Garden State businesses have grappled with an array of coronavirus-related executive orders and other regulations since the pandemic first hit the state last year, and companies continue to navigate yet another of the pandemic’s hurdles: How to address employee COVID-19 vaccination status in the workplace without running afoul of employment laws.
Underscoring the developing nature of the much broader COVID-19/business landscape, Michael A. Shadiack, chair of the labor and employment department at the law firm of Connell Foley, says, “The guidance changes so quickly. Employers have to stay on top of it as it develops. They need to either have someone in their organization staying on top of it for them, or an outside employment attorney who is advising them of the update.”
In the specific realm of vaccinations, employers might be divided into at least two categories: Those that do not mandate vaccination, and those that do mandate vaccination. For those not mandating vaccination, employers can simply ask whether employees have been vaccinated and/or ask for proof of vaccination.
Shadiack says, “Can an employer ask an employee, ‘Have you been vaccinated?’ Yes. Can an employer ask an employee for a copy of their vaccination card? Yes. If an employee chooses not to produce it, or chooses not to get vaccinated, we don’t want employers asking – and the law does not want employers asking the employee – ‘Well, why not?’ because that opens the door for a discussion as to a potential disability.” He stresses that employees’ medical information is confidential.
Shadiack adds, “What if an employer does not mandate the vaccine, and you have [a worker] say, ‘My personal decision is I will not get the vaccine.’ What can the employer do then? There’s nothing the employer can do in that situation. You are not going to fire the [employee].”
However, if a business has chosen to mandate vaccination, then workers have only a few types of valid objections: They are not getting the vaccine due to a bona fide medical reason or pregnancy, or they are not getting it because of a sincerely held religious belief. In either of those cases, attorneys say this would necessitate a process to determine, in effect, the validity of the employees’ objections.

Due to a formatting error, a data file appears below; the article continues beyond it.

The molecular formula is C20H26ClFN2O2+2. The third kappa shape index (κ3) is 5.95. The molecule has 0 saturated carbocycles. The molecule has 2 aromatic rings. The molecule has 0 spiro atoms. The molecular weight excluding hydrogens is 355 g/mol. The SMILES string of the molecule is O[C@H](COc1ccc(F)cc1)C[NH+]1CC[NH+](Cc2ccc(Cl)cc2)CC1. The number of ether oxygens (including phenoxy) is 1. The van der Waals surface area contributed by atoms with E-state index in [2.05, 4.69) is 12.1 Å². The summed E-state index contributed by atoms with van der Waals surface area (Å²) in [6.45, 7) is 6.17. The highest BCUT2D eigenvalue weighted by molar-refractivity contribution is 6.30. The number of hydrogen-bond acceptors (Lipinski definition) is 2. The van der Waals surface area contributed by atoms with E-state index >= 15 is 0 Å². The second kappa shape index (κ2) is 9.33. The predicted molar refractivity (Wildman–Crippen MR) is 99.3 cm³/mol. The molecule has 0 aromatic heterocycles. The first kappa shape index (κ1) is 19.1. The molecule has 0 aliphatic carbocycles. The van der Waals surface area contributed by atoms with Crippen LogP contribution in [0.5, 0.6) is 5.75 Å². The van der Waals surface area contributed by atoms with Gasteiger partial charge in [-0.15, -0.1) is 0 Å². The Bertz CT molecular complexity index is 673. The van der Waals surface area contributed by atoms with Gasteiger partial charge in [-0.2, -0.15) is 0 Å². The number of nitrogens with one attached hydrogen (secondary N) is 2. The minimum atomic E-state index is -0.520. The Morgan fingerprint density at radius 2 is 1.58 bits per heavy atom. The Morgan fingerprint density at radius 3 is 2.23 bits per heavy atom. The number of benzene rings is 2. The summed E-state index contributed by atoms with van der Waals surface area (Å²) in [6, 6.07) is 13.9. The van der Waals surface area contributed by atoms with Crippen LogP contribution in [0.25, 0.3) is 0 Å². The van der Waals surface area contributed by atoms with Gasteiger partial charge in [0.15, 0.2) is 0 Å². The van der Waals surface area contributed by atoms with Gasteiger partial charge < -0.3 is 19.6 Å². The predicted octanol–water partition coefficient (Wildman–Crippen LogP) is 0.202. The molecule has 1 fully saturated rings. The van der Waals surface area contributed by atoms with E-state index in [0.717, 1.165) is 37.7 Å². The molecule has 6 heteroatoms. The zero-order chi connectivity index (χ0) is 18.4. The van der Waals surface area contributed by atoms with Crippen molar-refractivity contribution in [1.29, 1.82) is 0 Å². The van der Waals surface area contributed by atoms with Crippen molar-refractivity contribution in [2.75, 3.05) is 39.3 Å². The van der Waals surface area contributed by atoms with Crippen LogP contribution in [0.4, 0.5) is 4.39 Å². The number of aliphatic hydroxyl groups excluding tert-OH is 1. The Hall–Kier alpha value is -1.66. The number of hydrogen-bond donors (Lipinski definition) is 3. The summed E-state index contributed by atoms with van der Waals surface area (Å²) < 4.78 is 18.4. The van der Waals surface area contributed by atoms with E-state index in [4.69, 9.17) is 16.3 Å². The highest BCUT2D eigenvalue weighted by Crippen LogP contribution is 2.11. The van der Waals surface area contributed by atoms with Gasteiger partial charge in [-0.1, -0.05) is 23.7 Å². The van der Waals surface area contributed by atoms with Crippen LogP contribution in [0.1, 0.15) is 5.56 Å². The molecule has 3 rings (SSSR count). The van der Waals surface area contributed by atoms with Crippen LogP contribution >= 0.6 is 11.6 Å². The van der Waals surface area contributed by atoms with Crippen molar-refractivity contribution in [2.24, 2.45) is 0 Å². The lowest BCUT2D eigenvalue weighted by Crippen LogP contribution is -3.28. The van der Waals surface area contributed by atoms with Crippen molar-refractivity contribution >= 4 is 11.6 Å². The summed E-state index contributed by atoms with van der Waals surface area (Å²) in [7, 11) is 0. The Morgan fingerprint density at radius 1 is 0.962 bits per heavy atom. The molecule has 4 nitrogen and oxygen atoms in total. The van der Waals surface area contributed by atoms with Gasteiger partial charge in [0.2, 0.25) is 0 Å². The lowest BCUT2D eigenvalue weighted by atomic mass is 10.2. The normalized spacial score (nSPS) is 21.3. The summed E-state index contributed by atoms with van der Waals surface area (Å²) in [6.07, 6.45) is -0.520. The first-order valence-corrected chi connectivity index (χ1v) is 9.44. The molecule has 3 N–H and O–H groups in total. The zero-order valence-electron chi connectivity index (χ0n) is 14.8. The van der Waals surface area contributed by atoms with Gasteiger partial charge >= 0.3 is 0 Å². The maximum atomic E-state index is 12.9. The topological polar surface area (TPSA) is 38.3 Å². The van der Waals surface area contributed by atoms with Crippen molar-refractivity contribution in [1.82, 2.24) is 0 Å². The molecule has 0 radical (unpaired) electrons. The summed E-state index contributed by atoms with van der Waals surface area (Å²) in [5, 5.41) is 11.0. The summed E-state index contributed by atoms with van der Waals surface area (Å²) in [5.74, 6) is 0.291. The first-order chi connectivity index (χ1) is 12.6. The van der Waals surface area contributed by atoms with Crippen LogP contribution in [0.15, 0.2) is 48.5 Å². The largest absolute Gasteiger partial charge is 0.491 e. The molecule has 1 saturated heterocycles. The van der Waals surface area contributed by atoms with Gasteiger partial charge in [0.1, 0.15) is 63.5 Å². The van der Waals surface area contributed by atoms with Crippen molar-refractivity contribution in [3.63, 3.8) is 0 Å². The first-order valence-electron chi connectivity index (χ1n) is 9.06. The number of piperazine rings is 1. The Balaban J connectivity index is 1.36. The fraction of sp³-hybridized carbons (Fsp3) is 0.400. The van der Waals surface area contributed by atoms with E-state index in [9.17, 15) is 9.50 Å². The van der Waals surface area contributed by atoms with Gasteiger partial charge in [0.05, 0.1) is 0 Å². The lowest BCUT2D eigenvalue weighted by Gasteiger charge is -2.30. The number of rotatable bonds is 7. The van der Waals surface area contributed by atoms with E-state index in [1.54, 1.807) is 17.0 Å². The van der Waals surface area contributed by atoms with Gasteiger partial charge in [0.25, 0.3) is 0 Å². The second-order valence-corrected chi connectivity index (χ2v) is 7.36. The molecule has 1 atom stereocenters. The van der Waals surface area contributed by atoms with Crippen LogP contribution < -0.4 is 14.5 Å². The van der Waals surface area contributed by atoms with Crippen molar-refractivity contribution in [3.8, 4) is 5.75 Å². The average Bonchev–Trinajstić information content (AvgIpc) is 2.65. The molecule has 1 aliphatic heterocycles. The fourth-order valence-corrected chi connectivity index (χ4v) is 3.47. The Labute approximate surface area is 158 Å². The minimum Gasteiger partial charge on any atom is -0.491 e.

Maja M. Obradovic, co-chair of the employment department at the law firm of Greenbaum, Rowe, Smith & Davis LLP, says, “There has to be some dialog back and forth to ascertain that the asserted reason for not being vaccinated is genuine. Employers are generally allowed in that scenario to ask for doctors’ notes and an explanation as to the disability; they can inquire [about] the religious beliefs that preclude persons from being vaccinated, and so on.”
Attorneys say there is also the matter of whether the business can then provide reasonable accommodations for these employees without the business suffering undue hardship or having those employees create a “direct threat” to others in the workplace. The latter involves guidance set forth by the U.S. Equal Employment Opportunity Commission (EEOC).
Of mandating vaccines overall, Connell Foley’s Shadiack says, “You’ve got to be careful what you wish for. It is easy to put a mandate in place. Basically, you issue a memo. The harder part in the analysis is thinking down the road about the ‘what if’ scenarios. What if the person objects on a valid basis? What if we can’t accommodate that individual, or it presents an undue hardship? What if that employee poses a direct threat to the others? What are we going to do? Are we going to actually fire that employee? And if we are going to fire an employee, then we really need to fire everyone in that situation, and not pick and choose who we are going to fire, because that could result in a discrimination lawsuit.”
He elaborates: “’Why did you fire Phil, but you didn’t fire Jane?’; ‘Why did you fire the African-American worker, but you didn’t fire the Caucasian worker?’ If you are going to have a policy or protocol in place, it’s got to be applied equally to everyone – and consistently – or you’re inviting a potential discrimination claim.”